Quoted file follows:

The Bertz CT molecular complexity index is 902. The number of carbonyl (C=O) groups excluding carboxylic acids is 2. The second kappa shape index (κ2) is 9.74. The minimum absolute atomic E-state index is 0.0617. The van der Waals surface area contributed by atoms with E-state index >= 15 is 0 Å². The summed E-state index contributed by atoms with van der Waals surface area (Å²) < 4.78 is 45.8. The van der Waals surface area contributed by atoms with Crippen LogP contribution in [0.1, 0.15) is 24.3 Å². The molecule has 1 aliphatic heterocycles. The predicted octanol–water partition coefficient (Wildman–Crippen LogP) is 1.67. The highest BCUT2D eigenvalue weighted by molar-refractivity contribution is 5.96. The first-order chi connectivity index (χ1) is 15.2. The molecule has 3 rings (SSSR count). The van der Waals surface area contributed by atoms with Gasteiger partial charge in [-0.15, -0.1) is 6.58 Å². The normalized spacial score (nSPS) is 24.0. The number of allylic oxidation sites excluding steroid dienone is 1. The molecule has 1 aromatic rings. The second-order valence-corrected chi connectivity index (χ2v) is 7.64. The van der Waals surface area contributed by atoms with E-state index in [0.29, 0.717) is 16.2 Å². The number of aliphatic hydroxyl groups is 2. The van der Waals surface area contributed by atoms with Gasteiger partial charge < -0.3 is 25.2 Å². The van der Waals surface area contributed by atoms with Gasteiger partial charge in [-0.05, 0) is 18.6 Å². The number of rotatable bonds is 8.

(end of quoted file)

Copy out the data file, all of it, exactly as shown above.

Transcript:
The Bertz CT molecular complexity index is 902. The number of carbonyl (C=O) groups excluding carboxylic acids is 2. The second kappa shape index (κ2) is 9.74. The minimum absolute atomic E-state index is 0.0617. The van der Waals surface area contributed by atoms with E-state index >= 15 is 0 Å². The summed E-state index contributed by atoms with van der Waals surface area (Å²) < 4.78 is 45.8. The van der Waals surface area contributed by atoms with Crippen LogP contribution in [0.1, 0.15) is 24.3 Å². The molecule has 1 aliphatic heterocycles. The predicted octanol–water partition coefficient (Wildman–Crippen LogP) is 1.67. The highest BCUT2D eigenvalue weighted by molar-refractivity contribution is 5.96. The first-order chi connectivity index (χ1) is 15.2. The molecule has 3 rings (SSSR count). The van der Waals surface area contributed by atoms with Gasteiger partial charge in [-0.15, -0.1) is 6.58 Å². The normalized spacial score (nSPS) is 24.0. The number of allylic oxidation sites excluding steroid dienone is 1. The molecule has 1 aromatic rings. The second-order valence-corrected chi connectivity index (χ2v) is 7.64. The van der Waals surface area contributed by atoms with E-state index in [0.29, 0.717) is 16.2 Å². The number of aliphatic hydroxyl groups is 2. The van der Waals surface area contributed by atoms with Gasteiger partial charge < -0.3 is 25.2 Å². The van der Waals surface area contributed by atoms with Gasteiger partial charge in [-0.05, 0) is 18.6 Å². The number of rotatable bonds is 8.